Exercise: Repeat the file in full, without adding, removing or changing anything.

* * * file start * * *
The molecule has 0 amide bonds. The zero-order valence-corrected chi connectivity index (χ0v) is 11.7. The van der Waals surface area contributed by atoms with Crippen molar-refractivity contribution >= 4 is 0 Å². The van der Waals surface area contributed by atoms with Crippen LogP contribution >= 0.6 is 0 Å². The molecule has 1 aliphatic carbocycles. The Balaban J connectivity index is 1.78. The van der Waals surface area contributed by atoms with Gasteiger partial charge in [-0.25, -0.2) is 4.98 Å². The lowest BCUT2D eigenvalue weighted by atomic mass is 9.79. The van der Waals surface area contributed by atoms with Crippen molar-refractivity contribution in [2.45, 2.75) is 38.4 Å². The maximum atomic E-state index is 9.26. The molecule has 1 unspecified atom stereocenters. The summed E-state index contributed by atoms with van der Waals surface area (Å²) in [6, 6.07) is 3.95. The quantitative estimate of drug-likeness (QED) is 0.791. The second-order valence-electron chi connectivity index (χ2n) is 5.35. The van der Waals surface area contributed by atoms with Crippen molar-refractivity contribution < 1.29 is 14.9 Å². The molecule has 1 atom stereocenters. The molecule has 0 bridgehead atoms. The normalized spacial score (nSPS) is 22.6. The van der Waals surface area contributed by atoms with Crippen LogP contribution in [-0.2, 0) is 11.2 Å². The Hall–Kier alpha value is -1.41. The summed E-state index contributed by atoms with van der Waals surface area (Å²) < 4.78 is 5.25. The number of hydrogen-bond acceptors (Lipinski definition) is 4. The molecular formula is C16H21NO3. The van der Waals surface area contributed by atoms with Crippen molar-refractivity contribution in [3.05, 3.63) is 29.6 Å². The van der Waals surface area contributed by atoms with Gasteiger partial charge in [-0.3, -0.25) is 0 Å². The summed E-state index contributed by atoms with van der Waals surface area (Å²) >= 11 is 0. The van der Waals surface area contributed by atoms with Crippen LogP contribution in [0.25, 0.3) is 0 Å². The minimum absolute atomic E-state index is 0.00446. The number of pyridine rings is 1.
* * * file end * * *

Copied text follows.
The molecule has 0 amide bonds. The zero-order valence-corrected chi connectivity index (χ0v) is 11.7. The van der Waals surface area contributed by atoms with Crippen molar-refractivity contribution >= 4 is 0 Å². The van der Waals surface area contributed by atoms with Crippen LogP contribution >= 0.6 is 0 Å². The molecule has 1 aliphatic carbocycles. The Balaban J connectivity index is 1.78. The van der Waals surface area contributed by atoms with Gasteiger partial charge in [-0.25, -0.2) is 4.98 Å². The lowest BCUT2D eigenvalue weighted by atomic mass is 9.79. The van der Waals surface area contributed by atoms with Crippen molar-refractivity contribution in [2.45, 2.75) is 38.4 Å². The maximum atomic E-state index is 9.26. The molecule has 1 unspecified atom stereocenters. The summed E-state index contributed by atoms with van der Waals surface area (Å²) in [6, 6.07) is 3.95. The quantitative estimate of drug-likeness (QED) is 0.791. The second-order valence-electron chi connectivity index (χ2n) is 5.35. The van der Waals surface area contributed by atoms with Crippen molar-refractivity contribution < 1.29 is 14.9 Å². The molecule has 1 atom stereocenters. The molecule has 0 bridgehead atoms. The normalized spacial score (nSPS) is 22.6. The van der Waals surface area contributed by atoms with Crippen LogP contribution in [-0.2, 0) is 11.2 Å². The Hall–Kier alpha value is -1.41. The summed E-state index contributed by atoms with van der Waals surface area (Å²) < 4.78 is 5.25. The number of hydrogen-bond acceptors (Lipinski definition) is 4. The molecular formula is C16H21NO3. The van der Waals surface area contributed by atoms with Crippen molar-refractivity contribution in [3.05, 3.63) is 29.6 Å². The van der Waals surface area contributed by atoms with Gasteiger partial charge in [-0.3, -0.25) is 0 Å². The summed E-state index contributed by atoms with van der Waals surface area (Å²) >= 11 is 0. The van der Waals surface area contributed by atoms with Crippen LogP contribution in [0.25, 0.3) is 0 Å². The minimum absolute atomic E-state index is 0.00446. The number of pyridine rings is 1.